LONDON (Reuters) - Philip Green’s Topshop-to-Dorothy Perkins fashion empire staved off a collapse into administration on Wednesday as creditors approved his sweetened restructuring plan.
The restructuring will close stores, cut rents and make changes to the funding of the group’s pension schemes, but it will enable it to keep operating under the Green family’s ownership.
All seven of the Company Voluntary Arrangements (CVAs) proposed by Green’s Arcadia Group were approved by the required majority of creditors, including its pension trustees, suppliers and landlords, the retailer said.
“We are extremely grateful to our creditors for supporting these proposals,” Arcadia’s CEO Ian Grabiner said.
“The future of Arcadia, our thousands of colleagues, and our extensive supplier base is now on a much firmer footing.”
A week ago the creditors’ meeting was adjourned after several landlords chose not to back Green’s plan.
He responded on Friday by offering better terms to landlords, with the costs met by Tina Green - his Monaco-based wife and the ultimate owner of the group.
A string of British store groups have either gone out of business or announced plans to close shops over the last two years as they struggle with subdued consumer spending, rising labour costs and business property taxes and growing online competition.
CVAs have been carried out by UK retailers including fashion chain New Look, floor coverings firm Carpetright, mother-and-baby goods group Mothercare and department store chains House of Fraser and Debenhams.
But they are no guarantee of survival. Toys r Us UK and department store group BHS, once also owned by Arcadia, both carried them out but still ended up going out of business.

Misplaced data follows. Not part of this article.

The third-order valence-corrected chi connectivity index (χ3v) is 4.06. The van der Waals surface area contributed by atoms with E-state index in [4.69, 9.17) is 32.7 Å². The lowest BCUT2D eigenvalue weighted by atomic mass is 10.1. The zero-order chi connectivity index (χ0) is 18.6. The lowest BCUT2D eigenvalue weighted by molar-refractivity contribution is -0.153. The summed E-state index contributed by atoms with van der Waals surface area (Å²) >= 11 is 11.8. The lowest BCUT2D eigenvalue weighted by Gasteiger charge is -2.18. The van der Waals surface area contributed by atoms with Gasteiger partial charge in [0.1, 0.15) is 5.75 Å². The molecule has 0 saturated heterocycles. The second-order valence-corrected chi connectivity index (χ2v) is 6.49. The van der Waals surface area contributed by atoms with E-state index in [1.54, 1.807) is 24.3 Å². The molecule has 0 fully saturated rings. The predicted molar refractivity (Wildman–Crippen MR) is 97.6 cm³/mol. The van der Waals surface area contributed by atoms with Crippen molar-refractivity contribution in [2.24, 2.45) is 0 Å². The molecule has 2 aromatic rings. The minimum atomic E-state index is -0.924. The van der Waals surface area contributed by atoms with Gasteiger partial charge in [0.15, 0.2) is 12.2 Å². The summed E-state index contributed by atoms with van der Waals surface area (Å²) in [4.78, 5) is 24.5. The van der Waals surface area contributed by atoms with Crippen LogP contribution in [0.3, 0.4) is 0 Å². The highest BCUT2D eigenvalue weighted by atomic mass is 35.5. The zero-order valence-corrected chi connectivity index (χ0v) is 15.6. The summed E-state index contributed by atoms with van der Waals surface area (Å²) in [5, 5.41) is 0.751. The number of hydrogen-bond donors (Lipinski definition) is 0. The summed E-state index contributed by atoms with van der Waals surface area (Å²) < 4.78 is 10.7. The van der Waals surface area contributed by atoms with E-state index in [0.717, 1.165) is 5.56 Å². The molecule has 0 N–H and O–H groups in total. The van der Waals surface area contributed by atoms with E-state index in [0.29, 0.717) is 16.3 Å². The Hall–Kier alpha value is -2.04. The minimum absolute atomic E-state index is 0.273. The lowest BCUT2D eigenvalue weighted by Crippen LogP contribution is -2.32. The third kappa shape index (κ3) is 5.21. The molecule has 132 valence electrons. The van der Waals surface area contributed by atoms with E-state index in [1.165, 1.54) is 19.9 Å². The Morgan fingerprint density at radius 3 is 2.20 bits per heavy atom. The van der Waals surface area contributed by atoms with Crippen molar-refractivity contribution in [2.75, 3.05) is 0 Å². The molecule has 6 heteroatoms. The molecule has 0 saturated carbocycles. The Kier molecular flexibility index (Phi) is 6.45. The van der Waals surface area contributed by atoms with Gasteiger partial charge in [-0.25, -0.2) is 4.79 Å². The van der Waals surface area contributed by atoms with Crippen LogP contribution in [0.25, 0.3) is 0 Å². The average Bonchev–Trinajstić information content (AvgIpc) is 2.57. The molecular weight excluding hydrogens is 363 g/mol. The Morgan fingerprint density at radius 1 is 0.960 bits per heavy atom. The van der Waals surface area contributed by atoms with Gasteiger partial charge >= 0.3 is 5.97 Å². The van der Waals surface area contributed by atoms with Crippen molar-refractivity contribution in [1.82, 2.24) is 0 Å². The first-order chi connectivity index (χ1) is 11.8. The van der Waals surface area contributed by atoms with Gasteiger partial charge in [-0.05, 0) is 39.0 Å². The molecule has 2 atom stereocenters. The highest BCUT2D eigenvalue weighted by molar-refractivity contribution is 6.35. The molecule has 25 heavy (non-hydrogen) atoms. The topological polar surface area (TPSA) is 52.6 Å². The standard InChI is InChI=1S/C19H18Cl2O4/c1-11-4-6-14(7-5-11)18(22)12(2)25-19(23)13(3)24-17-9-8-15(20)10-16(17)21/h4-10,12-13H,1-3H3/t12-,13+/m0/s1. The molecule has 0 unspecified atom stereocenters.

Arcadia owns Topshop, Topman, Burton Menswear, Dorothy Perkins, Evans, Miss Selfridge and Wallis.
“Topshop and Topman still have a strong following among millennials, however many of the others, such as Miss Selfridge and Dorothy Perkins, are now irrelevant in a highly saturated market and chances of revival are slim,” said Chloe Collins, senior retail analyst at GlobalData.
Green’s plan involves closing an initial 23 of Arcadia’s 566 UK and Irish stores and rent reductions of 25% to 50% across 194 locations over three years.
It will see Tina Green invest 50 million pounds ($63.4 million) of equity into the group and provide affected landlords with the right to a pro-rata share of 20% of any equity value in the group from a future sale. Affected landlords will also be able to claim from a 40 million pounds creditor fund.
Arcadia will provide 210 million pounds of security over assets for its pension schemes to help close a funding deficit, while Tina Green would also contribute 100 million pounds to the schemes over three years.
Arcadia’s own annual contributions to its pension schemes will be reduced from 50 million pounds to 25 million pounds for three years.
Green, 67, did not attend the meeting and has not been seen in Britain for months.
Once known as the “king of the high street” his star has dramatically waned in recent years.
His reputation was badly damaged by the collapse of BHS in 2016 and its aftermath. Green had sold BHS to a collection of little-known investors for a nominal sum of a pound the previous year.
Last October Green was named in parliament as having taken legal action to try to prevent publication of allegations of sexual harassment against him, while last month he was charged with four counts of misdemeanour assault in the United States. He denies the allegations.
Some of the earlier landlord opposition to Green’s restructuring plan stemmed from criticism of his stewardship of Arcadia, including a perceived lack of investment, and his family’s enormous wealth.
In 2005 Arcadia famously took on more debt and paid Tina Green a 1.2 billion pound dividend.
Reporting by James Davey, editing by Kate Holton and Susan Fenton